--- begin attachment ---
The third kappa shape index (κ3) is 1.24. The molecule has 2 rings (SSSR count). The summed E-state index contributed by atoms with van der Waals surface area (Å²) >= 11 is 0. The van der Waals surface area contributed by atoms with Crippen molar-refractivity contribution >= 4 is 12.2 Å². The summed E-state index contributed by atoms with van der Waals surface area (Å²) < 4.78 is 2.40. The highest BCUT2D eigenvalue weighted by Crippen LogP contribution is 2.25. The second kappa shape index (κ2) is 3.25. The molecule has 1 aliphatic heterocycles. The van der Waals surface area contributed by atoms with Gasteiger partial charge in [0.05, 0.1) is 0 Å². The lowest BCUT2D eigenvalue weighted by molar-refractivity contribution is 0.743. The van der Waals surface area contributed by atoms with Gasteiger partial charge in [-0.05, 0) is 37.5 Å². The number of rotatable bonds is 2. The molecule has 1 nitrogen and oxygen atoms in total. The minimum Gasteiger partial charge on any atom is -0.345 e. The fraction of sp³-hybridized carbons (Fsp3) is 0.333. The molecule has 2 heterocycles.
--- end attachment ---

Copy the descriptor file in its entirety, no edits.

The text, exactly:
The third kappa shape index (κ3) is 1.24. The molecule has 2 rings (SSSR count). The summed E-state index contributed by atoms with van der Waals surface area (Å²) >= 11 is 0. The van der Waals surface area contributed by atoms with Crippen molar-refractivity contribution >= 4 is 12.2 Å². The summed E-state index contributed by atoms with van der Waals surface area (Å²) < 4.78 is 2.40. The highest BCUT2D eigenvalue weighted by Crippen LogP contribution is 2.25. The second kappa shape index (κ2) is 3.25. The molecule has 1 aliphatic heterocycles. The van der Waals surface area contributed by atoms with Gasteiger partial charge in [0.05, 0.1) is 0 Å². The lowest BCUT2D eigenvalue weighted by molar-refractivity contribution is 0.743. The van der Waals surface area contributed by atoms with Gasteiger partial charge in [-0.05, 0) is 37.5 Å². The number of rotatable bonds is 2. The molecule has 1 nitrogen and oxygen atoms in total. The minimum Gasteiger partial charge on any atom is -0.345 e. The fraction of sp³-hybridized carbons (Fsp3) is 0.333. The molecule has 2 heterocycles.